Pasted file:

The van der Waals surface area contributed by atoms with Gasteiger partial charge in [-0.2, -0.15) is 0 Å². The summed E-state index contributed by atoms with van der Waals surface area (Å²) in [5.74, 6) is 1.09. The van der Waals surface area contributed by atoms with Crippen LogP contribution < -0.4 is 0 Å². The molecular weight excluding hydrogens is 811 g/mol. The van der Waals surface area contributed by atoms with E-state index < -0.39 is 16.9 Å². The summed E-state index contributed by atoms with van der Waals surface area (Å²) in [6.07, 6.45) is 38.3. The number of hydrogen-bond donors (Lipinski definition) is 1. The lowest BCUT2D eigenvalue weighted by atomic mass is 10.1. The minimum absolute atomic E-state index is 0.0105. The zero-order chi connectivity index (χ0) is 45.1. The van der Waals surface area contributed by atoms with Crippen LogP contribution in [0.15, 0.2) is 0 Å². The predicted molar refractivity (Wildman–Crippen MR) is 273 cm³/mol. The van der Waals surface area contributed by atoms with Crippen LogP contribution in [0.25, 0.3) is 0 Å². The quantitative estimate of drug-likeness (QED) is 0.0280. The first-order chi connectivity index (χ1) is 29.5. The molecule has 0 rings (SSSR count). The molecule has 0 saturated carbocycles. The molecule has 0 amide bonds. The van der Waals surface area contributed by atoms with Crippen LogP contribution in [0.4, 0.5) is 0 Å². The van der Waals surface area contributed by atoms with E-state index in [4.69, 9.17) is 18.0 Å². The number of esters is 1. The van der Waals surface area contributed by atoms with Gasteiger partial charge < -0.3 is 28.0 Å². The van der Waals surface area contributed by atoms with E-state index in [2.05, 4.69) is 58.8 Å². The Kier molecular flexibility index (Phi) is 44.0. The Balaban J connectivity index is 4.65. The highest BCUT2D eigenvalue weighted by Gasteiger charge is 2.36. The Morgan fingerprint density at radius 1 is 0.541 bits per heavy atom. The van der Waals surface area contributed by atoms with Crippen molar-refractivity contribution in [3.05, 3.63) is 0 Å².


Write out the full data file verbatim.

The van der Waals surface area contributed by atoms with Gasteiger partial charge in [-0.2, -0.15) is 0 Å². The summed E-state index contributed by atoms with van der Waals surface area (Å²) in [5.74, 6) is 1.09. The van der Waals surface area contributed by atoms with Crippen LogP contribution < -0.4 is 0 Å². The molecular weight excluding hydrogens is 811 g/mol. The van der Waals surface area contributed by atoms with E-state index < -0.39 is 16.9 Å². The summed E-state index contributed by atoms with van der Waals surface area (Å²) in [6.07, 6.45) is 38.3. The number of hydrogen-bond donors (Lipinski definition) is 1. The lowest BCUT2D eigenvalue weighted by atomic mass is 10.1. The minimum absolute atomic E-state index is 0.0105. The zero-order chi connectivity index (χ0) is 45.1. The van der Waals surface area contributed by atoms with Crippen LogP contribution in [0.15, 0.2) is 0 Å². The predicted molar refractivity (Wildman–Crippen MR) is 273 cm³/mol. The van der Waals surface area contributed by atoms with Crippen LogP contribution in [0.25, 0.3) is 0 Å². The quantitative estimate of drug-likeness (QED) is 0.0280. The first-order chi connectivity index (χ1) is 29.5. The molecule has 0 rings (SSSR count). The molecule has 0 saturated carbocycles. The molecule has 0 amide bonds. The van der Waals surface area contributed by atoms with Crippen LogP contribution in [0.4, 0.5) is 0 Å². The van der Waals surface area contributed by atoms with E-state index in [4.69, 9.17) is 18.0 Å². The number of esters is 1. The van der Waals surface area contributed by atoms with Gasteiger partial charge < -0.3 is 28.0 Å². The van der Waals surface area contributed by atoms with E-state index in [2.05, 4.69) is 58.8 Å². The Kier molecular flexibility index (Phi) is 44.0. The Balaban J connectivity index is 4.65. The highest BCUT2D eigenvalue weighted by Gasteiger charge is 2.36. The Morgan fingerprint density at radius 1 is 0.541 bits per heavy atom. The van der Waals surface area contributed by atoms with Crippen molar-refractivity contribution in [3.05, 3.63) is 0 Å².